A great deal of harm is being done to our children by allegiance to work. They are told to work too much, to devote every minute of their time to some pursuit or the other, to at least appear busy to the rest of the world. The road to perdition, they are told, is paved with idlers. Rasthiyadukarayas are equated with beggars and peasants, who in the scheme of things of their elders are social outcasts. Because they want to secure a stable future for their children, these elders do all they can to drive the notion that a day is composed of more than 24 hours, that sleep awaits only those who work for it, and that doing nothing is desirable only if you are living off someone else. To sugar-coat this bitter pill, they are then told, rather insidiously I should think, that they can aspire for idleness in their fifties, and that only if they work until they bleed from the time they leave school.

I am no fan of idleness, but there is, as with everything else in this world and universe, nothing to be gained from working too much. The horror of working for a salary before you are 20, I am sorry to say, is embedded in the consciousness of the upper middle-class. They believe that adequate pay can come only after toiling and sweating for more than two years, preferably five. They will look down on those who earn money engaged in such “unwholesome” professions as writing.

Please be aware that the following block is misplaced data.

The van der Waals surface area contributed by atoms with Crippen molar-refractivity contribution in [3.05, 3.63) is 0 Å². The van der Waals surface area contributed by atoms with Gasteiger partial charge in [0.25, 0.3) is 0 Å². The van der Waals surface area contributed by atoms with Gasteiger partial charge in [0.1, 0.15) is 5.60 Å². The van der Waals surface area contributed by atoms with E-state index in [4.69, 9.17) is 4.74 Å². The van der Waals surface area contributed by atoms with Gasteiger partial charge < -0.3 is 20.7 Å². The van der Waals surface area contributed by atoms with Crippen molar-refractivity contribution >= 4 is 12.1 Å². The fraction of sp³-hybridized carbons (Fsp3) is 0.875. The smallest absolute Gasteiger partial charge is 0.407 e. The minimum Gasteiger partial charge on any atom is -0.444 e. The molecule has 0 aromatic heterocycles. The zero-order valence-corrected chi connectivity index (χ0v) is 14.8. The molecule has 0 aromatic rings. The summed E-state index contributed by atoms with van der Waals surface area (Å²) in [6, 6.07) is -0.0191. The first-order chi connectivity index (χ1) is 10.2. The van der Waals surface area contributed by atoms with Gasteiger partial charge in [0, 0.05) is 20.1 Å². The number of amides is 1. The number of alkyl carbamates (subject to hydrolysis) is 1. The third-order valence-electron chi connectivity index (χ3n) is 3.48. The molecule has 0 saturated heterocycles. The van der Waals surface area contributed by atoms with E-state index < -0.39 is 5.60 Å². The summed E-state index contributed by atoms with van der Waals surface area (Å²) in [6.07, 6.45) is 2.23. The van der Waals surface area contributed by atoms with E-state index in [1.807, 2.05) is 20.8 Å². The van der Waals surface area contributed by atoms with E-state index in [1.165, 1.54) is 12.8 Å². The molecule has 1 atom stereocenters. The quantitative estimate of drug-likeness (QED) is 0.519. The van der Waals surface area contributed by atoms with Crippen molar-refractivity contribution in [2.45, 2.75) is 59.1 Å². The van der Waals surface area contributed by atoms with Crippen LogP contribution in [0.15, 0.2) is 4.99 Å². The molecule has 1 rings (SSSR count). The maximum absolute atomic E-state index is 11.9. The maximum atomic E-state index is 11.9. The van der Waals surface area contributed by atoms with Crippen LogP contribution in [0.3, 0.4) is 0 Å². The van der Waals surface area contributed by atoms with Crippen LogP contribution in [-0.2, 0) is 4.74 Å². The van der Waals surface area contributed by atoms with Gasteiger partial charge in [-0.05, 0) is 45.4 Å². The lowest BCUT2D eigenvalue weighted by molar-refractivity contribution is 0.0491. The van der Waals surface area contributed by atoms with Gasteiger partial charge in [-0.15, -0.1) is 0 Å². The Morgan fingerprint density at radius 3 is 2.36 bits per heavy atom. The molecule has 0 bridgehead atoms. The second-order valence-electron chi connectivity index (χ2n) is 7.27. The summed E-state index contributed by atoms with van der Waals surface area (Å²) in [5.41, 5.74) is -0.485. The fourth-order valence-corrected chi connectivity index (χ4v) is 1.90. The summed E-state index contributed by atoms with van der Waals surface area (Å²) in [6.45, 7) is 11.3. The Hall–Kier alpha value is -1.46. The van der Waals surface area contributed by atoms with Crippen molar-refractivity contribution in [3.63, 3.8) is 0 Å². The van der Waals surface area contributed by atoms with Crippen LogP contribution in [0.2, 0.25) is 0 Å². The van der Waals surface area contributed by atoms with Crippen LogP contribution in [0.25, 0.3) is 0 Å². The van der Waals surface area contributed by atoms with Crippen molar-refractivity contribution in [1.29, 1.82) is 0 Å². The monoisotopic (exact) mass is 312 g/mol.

They will think, though not always unjustifiably, that such occupations are doomed to end sooner than later, that there is no easy way out for children who’ve just left their adolescence behind. Couple this with the fact that these children spent a great many years of their lives missing out on the joys, the sorrows, and the trepidations of childhood thanks to tuition, and you will understand why their elders want them to take to safe, secure fields of employment. One can’t blame them, but that does not necessarily condone them. Or their way of bringing children up.